What’s a Medical Assistant & How Did the Career Develop?
During a typical day, medical assistants complete administrative and clinical tasks in the offices of physicians, chiropractors and other health practitioners. The career is a relatively new one to the health care industry and has developed out of a need for individuals capable of performing both patient-related, clinical tasks in addition to clerical and office administration duties. In the past, the patient care tasks might have been performed by Certified Nursing Assistants (CNAs), Licensed Practical Nurses (LPNs) or even Registered Nurses (RNs). The office administration duties were the responsibility of staff educated or trained in office administration and data entry. Nurses are too expensive and difficult to hire just to utilize for clerical tasks and uncomplicated clinical work. Many CNAs lacked the necessary office administration skills to work in this area. Thus, a combination of the two careers—a medical assistant—was created.
How Are Medical Assistants Trained?
Because the position is relatively new to the health care field, there are few formal regulations or laws governing the occupation or specifying any necessary training or education. Most medial assistant positions require only a high school diploma and the majority of those working in the field are trained by mentorship and on-the-job (OJT) training. There are relatively few formal medical assistant educational programs actively training students within an established curriculum and offering an Associate Degree in Applied Science upon successful program completion.
What Types of Science Do Medical Assistants Learn?
Because medical assistants are trained for both clinical duties and office administration tasks, their training and education is varied. For those who are trained outside of a formal program, the specifics of their preparation depend upon the type of medical practice in which they are employed. For formal programs, however, medical assistants are trained in the following sciences:
- Basic Infection Control & Blood Borne Pathogens
While medical assistants are not required to take microbiology classes, they must be proficient in preventing the spread of disease and germs through proper infection control techniques such as hand washing, applying a sterile bandage, drawing blood, sterilizing instruments and properly cleaning up bodily fluid spills.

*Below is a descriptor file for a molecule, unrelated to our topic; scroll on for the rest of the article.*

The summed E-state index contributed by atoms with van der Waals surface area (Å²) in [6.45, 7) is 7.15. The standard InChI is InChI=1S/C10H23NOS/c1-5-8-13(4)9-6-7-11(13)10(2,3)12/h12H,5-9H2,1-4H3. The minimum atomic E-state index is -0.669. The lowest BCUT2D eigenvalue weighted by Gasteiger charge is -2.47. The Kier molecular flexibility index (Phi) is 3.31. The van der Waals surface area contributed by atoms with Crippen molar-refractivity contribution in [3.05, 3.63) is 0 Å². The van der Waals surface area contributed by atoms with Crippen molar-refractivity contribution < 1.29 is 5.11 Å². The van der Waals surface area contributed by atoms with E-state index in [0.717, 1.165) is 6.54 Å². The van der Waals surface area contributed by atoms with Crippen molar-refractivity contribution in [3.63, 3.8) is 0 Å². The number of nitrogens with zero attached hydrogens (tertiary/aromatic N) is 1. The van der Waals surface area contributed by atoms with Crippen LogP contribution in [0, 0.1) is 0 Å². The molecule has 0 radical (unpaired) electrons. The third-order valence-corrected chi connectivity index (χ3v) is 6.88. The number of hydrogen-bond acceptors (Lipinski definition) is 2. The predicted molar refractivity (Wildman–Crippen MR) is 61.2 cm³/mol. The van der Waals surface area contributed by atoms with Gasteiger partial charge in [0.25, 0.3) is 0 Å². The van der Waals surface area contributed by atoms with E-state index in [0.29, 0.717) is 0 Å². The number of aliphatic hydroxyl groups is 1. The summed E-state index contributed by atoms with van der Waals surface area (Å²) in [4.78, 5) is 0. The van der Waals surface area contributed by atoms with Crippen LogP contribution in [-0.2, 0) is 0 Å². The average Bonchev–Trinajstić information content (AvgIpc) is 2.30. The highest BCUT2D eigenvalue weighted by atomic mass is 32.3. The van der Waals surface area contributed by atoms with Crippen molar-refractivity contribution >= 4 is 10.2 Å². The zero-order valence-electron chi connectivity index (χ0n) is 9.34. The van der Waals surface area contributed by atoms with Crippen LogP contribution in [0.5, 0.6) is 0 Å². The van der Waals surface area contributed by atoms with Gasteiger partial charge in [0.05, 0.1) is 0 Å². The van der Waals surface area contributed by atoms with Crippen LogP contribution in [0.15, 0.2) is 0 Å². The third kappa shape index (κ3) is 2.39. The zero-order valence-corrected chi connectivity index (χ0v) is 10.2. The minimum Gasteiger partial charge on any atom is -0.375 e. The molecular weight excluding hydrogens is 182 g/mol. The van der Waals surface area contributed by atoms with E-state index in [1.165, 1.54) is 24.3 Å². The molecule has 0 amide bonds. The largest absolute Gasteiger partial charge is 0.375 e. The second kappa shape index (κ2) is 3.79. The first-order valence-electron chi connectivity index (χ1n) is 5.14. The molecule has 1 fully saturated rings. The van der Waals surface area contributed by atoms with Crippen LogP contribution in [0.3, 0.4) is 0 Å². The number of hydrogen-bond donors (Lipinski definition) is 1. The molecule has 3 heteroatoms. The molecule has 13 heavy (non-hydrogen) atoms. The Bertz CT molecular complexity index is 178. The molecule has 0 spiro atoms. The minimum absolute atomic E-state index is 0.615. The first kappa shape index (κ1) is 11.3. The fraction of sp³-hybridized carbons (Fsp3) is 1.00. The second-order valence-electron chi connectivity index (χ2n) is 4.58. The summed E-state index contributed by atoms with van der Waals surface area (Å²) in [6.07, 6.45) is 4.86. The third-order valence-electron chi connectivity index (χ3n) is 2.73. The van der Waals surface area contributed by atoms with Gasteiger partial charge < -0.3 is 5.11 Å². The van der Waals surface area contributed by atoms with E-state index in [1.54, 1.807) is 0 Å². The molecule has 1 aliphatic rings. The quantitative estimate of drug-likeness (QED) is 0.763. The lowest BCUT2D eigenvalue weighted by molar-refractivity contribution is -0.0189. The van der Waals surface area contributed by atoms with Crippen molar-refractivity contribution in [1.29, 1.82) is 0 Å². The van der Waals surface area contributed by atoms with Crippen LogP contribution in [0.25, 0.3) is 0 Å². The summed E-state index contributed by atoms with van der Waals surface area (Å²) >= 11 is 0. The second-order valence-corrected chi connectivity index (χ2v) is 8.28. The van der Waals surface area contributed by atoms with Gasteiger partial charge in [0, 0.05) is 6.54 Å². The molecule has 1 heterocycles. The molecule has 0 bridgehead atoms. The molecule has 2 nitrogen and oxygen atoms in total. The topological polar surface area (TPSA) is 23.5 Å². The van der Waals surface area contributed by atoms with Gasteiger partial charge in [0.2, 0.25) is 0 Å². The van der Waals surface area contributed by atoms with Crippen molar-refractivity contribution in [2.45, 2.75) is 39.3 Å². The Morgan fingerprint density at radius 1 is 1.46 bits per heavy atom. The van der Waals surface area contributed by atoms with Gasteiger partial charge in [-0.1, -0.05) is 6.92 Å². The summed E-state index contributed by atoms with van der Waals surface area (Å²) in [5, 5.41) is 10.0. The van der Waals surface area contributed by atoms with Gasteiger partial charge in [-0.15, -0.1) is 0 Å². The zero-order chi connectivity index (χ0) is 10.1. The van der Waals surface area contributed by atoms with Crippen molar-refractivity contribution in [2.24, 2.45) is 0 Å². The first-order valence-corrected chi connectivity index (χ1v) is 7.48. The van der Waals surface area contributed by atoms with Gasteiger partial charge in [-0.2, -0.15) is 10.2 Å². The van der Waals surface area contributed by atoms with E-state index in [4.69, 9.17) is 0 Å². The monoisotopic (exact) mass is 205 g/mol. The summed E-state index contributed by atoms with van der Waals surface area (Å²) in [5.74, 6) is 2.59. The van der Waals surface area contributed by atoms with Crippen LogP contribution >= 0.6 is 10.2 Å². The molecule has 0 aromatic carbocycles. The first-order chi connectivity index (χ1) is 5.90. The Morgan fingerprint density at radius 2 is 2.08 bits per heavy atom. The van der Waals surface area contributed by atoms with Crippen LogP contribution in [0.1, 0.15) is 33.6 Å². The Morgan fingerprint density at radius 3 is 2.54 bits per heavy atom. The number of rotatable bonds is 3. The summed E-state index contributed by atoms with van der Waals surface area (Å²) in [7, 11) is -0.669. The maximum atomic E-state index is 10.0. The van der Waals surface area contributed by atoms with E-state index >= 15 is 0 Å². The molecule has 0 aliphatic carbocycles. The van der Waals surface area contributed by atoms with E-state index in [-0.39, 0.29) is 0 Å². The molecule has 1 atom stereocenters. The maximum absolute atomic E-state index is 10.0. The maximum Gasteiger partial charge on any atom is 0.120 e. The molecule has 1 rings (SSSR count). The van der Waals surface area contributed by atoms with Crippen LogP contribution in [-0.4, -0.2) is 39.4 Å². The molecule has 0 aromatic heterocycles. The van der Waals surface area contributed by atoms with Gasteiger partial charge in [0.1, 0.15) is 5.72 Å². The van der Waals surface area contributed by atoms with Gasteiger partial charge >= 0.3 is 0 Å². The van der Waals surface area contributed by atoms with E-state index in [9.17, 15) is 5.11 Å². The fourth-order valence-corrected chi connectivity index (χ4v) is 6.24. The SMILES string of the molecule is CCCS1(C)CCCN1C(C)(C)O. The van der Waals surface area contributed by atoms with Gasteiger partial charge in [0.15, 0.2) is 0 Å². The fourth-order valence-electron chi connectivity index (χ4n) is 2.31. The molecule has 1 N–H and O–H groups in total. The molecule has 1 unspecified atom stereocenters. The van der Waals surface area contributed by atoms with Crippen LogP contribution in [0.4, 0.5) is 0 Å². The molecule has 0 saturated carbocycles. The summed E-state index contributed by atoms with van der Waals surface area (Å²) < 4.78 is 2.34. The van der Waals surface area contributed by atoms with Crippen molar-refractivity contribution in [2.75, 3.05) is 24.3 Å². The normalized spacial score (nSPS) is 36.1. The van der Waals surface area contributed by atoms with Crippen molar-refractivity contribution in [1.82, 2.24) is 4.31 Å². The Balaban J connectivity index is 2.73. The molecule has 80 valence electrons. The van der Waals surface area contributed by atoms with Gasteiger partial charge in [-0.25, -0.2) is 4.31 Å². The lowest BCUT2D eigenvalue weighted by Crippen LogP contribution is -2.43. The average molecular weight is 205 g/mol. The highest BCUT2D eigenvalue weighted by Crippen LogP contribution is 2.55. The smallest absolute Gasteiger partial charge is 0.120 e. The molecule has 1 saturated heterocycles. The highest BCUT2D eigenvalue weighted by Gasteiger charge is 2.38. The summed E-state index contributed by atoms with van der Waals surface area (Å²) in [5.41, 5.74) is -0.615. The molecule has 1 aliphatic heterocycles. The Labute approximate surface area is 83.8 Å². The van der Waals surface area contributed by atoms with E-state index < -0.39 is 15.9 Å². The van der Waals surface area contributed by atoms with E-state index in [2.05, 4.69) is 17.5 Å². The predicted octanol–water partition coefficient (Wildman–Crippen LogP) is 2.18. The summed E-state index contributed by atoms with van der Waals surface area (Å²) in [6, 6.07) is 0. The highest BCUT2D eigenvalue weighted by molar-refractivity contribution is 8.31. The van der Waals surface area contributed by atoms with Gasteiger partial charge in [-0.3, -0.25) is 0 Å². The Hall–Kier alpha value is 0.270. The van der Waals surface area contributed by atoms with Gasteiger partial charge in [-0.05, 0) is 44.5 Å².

- Laboratory Chemistry
Medical assistants are also trained in performing basic laboratory tests that can be completed in a doctor’s office or clinic without exportation to an outside laboratory. These tests might include measuring the amount of glucose in a patient’s urine or blood, properly collecting urine samples for further testing or preparing blood specimens for exportation.
- Medical Terminology
Whether their primary duties are in the front office or back in the patient examining rooms, all medical assistants are required to demonstrate proficiency in the use and understanding of medical terms and vocabulary.
- Basic Nursing
Medical assistants are also trained in basic nursing skills such as measuring vital signs (heart rate, blood pressure, respiratory rate and blood oxygen levels), changing dressings, drawing blood or removing stitches, sutures or surgical staples.
- Anatomy & Physiology
The body parts and the ways in which the body systems operate and interact is a necessary aspect of training, usually consisting of two full classes.
Pathophysiology, or the study of diseases and their effects upon the body, is also a required science.
While this list is not complete, it does cover the major science areas required of the position. Other classes commonly include pharmacology (the study of drugs), computer sciences such as medical office software and insurance software and drug calculations. Until law establishes the requirements of the position, the specific classes offered by such programs will vary.
This guest post is contributed by Lindsey Harper Mac. She can be reached at Harpermac11 (a) gmail.com or @harpermac11.
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